In a new paper published in the peer-reviewed Journal of Ethnicity in Criminal Justice, sociologists and criminologists from University at Buffalo (SUNY), the University of Alabama, Kennesaw State University, the State of Georgia, and Georgia State University review 40 years' worth of FBI data on violent crimes and property crimes, correlating this data series with Census data on the influx of immigrants to US cities.
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Ayelet Waldman is a novelist, non fiction author, and former federal public defender. Her latest book is called A Really Good Day: How Microdosing Made a Mega Difference in My Mood, My Marriage, and My Life. I interviewed her this morning.
Why did you start microdosing?
I started microdosing because I was profoundly and dangerously depressed. I have a mood disorder and for many, many years my medication worked great. I took it, I did what my doctor told me and everything was fine. But at some point my medication stopped working. I tried all sorts of different things. And nothing helped. I was getting worse and worse and more and more full of despair and more and more full of rage and more and more unstable and I became suicidal. I started doing things like googling the effects of maternal suicide on children and I was so terrified that I was going to do something to myself, that I was going to hurt myself, that I decided to do something drastic and something that some people might think is crazy -- I decided to try microdosing with L.S.D.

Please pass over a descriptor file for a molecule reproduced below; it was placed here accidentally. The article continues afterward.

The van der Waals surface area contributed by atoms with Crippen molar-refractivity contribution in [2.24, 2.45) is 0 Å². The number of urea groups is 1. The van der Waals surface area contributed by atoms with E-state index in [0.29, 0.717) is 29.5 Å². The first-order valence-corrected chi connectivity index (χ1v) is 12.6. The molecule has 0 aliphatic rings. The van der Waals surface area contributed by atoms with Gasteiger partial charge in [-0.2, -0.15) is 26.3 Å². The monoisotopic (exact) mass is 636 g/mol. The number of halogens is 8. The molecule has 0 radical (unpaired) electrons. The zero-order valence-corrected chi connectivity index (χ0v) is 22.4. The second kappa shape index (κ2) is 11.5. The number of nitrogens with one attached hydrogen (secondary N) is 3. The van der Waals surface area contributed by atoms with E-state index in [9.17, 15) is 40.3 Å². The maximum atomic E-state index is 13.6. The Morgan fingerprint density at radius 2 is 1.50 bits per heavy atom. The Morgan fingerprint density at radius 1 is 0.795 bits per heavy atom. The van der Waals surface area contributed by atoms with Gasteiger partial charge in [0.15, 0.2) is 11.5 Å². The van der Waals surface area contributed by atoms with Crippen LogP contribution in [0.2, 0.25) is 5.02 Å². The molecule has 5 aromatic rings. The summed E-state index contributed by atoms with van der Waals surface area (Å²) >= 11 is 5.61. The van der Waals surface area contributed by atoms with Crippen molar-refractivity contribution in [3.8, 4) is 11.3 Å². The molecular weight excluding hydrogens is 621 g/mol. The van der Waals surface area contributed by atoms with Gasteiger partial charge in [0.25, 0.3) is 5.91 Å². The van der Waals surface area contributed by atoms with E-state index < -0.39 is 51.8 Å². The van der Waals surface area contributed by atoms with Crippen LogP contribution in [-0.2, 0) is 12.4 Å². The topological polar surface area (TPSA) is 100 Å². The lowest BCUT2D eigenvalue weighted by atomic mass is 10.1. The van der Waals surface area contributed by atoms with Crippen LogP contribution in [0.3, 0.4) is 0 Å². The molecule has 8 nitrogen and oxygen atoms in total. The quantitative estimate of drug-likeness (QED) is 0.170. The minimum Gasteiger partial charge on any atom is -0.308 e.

Did it work?
Oh absolutely. It worked for sure. It's sub-perceptual. In fact, if I told you right now, "Hey Mark, I slipped a microdose of LSD. in your coffee," you wouldn't even know the difference. The effect for me was instantaneous. My depression lifted right away. The book is called A Really Good Day because at the end of that very first day, I looked back and I thought, "that was a really good day." It wasn't like everything was perfect. Read the rest
Complaints against police dropped by 93% when they were wearing body cameras, according to a University of Cambridge study that examined 2,000 officers in the US and UK. Read the rest
In 1957, Maria Ridulph disappeared from a street corner in her Illinois hometown. She was later found dead — stabbed, stripped, and left under a log miles away. In 2012, a man went to prison for her murder. CNN has a long and well-put-together story
about how this killing was solved after so many decades, and the questions people are asking about facts and scenarios that still don't quite add up. Read the rest